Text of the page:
The report believes that this breaks the laws set out by EU5 engine regulation.

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Comments
31

21 April 2017
I can believe it. Simple fact is, if VAG could of made the engines pass the emissions test of NOX without cheating devices they would of done. However, they couldn't do it at the time for what ever reason be it lack of engineering knowledge, cost cutting who knows. Adding on a fix to the engine to make it work/fix it passing NOX simply won't work because the engine was never designed/capable of doing it in the first place therefore it causes these mechanical problems that owners are now facing. It's clear that the engines are not running properly after the fixes putting strain on other components. The simple fix is not the solution as a whole host of other parts need to be changed to sort it also,

21 April 2017
The whole diesel story is very complex. A diesel engine works efficiently at constant RPM and it's emissions can be managed , urea injection and good filters, but that only works very well for large motors : the big problem was when they made smaller and smaller diesel motors in cars that rush in traffic from 1000 to 5000 RPM and back. That was encouraged by governments fuel policies and the search for higher MPG.
The VW Lupo and Audi A2 with the 1.2 TDi, the 3Ls, only achieved their 95mpg (3L/100km) in real world driving when driving very calmly (hypermiling) not the crazy rush of 'hot hatches'.
That is one reason full EVs , even good hybrids, are so good, because they instill a good driving style. And a four seater car never needs more than 100 bhp.
The future will all be about a better calm driving style, small(and larger) diesels will be phased out.

RogerHudson

TS7

21 April 2017
rogerhudson wrote:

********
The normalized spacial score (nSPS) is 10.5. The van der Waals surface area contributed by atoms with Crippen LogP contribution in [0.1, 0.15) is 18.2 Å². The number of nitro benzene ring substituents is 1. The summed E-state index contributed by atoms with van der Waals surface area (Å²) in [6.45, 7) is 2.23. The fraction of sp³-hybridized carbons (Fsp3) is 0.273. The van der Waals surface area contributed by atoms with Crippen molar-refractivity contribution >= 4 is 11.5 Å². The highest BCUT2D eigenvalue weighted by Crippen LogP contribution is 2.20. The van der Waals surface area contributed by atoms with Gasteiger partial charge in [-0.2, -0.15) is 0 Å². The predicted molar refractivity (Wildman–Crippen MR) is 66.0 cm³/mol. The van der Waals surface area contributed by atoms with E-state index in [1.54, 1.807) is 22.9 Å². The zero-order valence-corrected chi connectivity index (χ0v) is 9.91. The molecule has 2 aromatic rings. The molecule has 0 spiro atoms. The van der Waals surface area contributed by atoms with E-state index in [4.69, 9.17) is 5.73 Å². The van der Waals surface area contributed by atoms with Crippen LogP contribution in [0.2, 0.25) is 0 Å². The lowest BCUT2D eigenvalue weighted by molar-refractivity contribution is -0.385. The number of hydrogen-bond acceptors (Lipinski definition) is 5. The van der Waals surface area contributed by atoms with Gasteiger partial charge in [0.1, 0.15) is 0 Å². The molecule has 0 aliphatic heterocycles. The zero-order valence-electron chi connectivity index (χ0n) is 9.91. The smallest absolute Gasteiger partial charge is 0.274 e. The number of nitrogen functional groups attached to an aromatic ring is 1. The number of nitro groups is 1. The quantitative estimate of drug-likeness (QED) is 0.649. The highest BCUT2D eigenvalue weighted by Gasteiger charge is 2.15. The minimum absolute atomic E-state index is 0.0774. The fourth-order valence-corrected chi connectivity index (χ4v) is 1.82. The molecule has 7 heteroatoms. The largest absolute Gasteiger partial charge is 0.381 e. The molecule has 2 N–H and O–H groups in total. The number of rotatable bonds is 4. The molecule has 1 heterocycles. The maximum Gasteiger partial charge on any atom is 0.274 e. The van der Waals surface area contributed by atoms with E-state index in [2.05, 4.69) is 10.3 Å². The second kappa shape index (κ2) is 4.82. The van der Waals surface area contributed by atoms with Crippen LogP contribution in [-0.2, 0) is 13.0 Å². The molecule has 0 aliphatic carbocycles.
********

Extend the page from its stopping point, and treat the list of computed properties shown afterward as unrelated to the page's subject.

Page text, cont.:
And a four seater car never needs more than 100 bhp.

Thankfully my car has 5 seats, and therefore 597 bhp is entirely justified.

21 April 2017
Still waiting for that before and after test Mr Autocar

 

Hydrogen cars just went POP

21 April 2017
Definitely! A friend asked me if he should update his 1.6TDI Golf and I keep telling him to steer well clear of the dealer.

21 April 2017
.....thought VW Group car's don't go wrong?

Or is it just that the plastics are squashy?

Much lolz

21 April 2017
danielcoote wrote:

.....thought VW Group car's don't go wrong?

Or is it just that the plastics are squashy?

Much lolz

4 Golf's, 1 Polo and 1 Seat and NO problems at all. Lolz to you for your blanket comment ignorance...

21 April 2017
It was quite pathetic before and now down to 39 to 40 mpg that is accurate not based on the trip.would be interested to know of other users experience.

21 April 2017
Ski Kid wrote:

It was quite pathetic before and now down to 39 to 40 mpg that is accurate not based on the trip.would be interested to know of other users experience.

My mother had an A1 with the wretched 1.6 diesel did early 40's mpg - less than what her 1.0 ecoboost Fiesta does now.

21 April 2017
Ski Kid wrote:

It was quite pathetic before and now down to 39 to 40 mpg that is accurate not based on the trip.would be interested to know of other users experience.

Good test, as VW are so good at 'creative software' perhaps they would be tempted to add in the emission fix software a bit of a tweak in 'optimism' for the mpg read out calculation.